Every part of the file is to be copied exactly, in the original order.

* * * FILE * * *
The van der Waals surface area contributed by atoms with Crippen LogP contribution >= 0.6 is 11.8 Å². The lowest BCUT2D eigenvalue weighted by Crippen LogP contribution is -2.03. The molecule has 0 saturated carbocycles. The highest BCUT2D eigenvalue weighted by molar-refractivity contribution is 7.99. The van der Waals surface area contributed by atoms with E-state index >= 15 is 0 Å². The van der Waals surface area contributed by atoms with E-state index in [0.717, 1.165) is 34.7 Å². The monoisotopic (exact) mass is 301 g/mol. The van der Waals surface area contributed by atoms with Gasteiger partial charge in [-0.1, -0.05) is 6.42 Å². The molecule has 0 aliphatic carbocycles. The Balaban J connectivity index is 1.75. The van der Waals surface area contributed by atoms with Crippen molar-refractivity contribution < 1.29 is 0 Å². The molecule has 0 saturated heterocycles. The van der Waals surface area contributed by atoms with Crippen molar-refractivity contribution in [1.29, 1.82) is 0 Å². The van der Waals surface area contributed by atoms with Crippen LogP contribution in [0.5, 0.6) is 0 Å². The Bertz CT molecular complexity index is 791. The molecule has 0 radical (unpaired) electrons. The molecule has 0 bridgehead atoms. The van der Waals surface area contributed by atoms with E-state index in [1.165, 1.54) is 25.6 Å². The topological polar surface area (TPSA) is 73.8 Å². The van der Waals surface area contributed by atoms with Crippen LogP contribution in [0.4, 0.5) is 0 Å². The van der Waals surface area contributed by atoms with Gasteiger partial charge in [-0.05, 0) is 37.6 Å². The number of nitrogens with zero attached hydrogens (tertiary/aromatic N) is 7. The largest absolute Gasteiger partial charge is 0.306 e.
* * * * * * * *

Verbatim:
The van der Waals surface area contributed by atoms with Crippen LogP contribution >= 0.6 is 11.8 Å². The lowest BCUT2D eigenvalue weighted by Crippen LogP contribution is -2.03. The molecule has 0 saturated carbocycles. The highest BCUT2D eigenvalue weighted by molar-refractivity contribution is 7.99. The van der Waals surface area contributed by atoms with E-state index >= 15 is 0 Å². The van der Waals surface area contributed by atoms with E-state index in [0.717, 1.165) is 34.7 Å². The monoisotopic (exact) mass is 301 g/mol. The van der Waals surface area contributed by atoms with Gasteiger partial charge in [-0.1, -0.05) is 6.42 Å². The molecule has 0 aliphatic carbocycles. The Balaban J connectivity index is 1.75. The van der Waals surface area contributed by atoms with Crippen molar-refractivity contribution < 1.29 is 0 Å². The molecule has 0 saturated heterocycles. The van der Waals surface area contributed by atoms with Crippen molar-refractivity contribution in [1.29, 1.82) is 0 Å². The van der Waals surface area contributed by atoms with Crippen LogP contribution in [0.5, 0.6) is 0 Å². The Bertz CT molecular complexity index is 791. The molecule has 0 radical (unpaired) electrons. The molecule has 0 bridgehead atoms. The van der Waals surface area contributed by atoms with E-state index in [1.165, 1.54) is 25.6 Å². The topological polar surface area (TPSA) is 73.8 Å². The van der Waals surface area contributed by atoms with Crippen LogP contribution in [0.4, 0.5) is 0 Å². The van der Waals surface area contributed by atoms with Gasteiger partial charge in [-0.05, 0) is 37.6 Å². The number of nitrogens with zero attached hydrogens (tertiary/aromatic N) is 7. The largest absolute Gasteiger partial charge is 0.306 e.